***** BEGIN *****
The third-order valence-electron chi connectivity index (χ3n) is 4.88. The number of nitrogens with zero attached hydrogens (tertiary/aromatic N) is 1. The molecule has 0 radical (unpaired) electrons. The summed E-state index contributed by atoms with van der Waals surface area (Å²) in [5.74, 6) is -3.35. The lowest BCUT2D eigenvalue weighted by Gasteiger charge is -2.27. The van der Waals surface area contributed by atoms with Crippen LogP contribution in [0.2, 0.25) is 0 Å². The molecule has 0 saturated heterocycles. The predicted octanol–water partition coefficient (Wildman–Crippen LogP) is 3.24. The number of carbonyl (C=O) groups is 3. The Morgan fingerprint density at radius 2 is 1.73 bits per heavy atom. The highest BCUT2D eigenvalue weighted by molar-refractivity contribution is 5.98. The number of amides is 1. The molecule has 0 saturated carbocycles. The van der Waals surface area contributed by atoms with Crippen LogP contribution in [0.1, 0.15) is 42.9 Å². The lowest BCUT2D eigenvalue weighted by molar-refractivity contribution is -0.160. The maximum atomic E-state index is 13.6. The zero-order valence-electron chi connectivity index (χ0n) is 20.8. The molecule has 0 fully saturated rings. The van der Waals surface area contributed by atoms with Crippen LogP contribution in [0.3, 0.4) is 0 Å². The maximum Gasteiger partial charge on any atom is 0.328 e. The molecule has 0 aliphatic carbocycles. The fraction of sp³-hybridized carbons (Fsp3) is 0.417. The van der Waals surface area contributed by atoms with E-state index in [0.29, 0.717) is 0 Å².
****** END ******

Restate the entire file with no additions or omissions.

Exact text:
The third-order valence-electron chi connectivity index (χ3n) is 4.88. The number of nitrogens with zero attached hydrogens (tertiary/aromatic N) is 1. The molecule has 0 radical (unpaired) electrons. The summed E-state index contributed by atoms with van der Waals surface area (Å²) in [5.74, 6) is -3.35. The lowest BCUT2D eigenvalue weighted by Gasteiger charge is -2.27. The van der Waals surface area contributed by atoms with Crippen LogP contribution in [0.2, 0.25) is 0 Å². The molecule has 0 saturated heterocycles. The predicted octanol–water partition coefficient (Wildman–Crippen LogP) is 3.24. The number of carbonyl (C=O) groups is 3. The Morgan fingerprint density at radius 2 is 1.73 bits per heavy atom. The highest BCUT2D eigenvalue weighted by molar-refractivity contribution is 5.98. The number of amides is 1. The molecule has 0 saturated carbocycles. The van der Waals surface area contributed by atoms with Crippen LogP contribution in [0.1, 0.15) is 42.9 Å². The lowest BCUT2D eigenvalue weighted by molar-refractivity contribution is -0.160. The maximum atomic E-state index is 13.6. The zero-order valence-electron chi connectivity index (χ0n) is 20.8. The molecule has 0 fully saturated rings. The van der Waals surface area contributed by atoms with Crippen LogP contribution in [0.3, 0.4) is 0 Å². The maximum Gasteiger partial charge on any atom is 0.328 e. The molecule has 0 aliphatic carbocycles. The fraction of sp³-hybridized carbons (Fsp3) is 0.417. The van der Waals surface area contributed by atoms with E-state index in [0.29, 0.717) is 0 Å².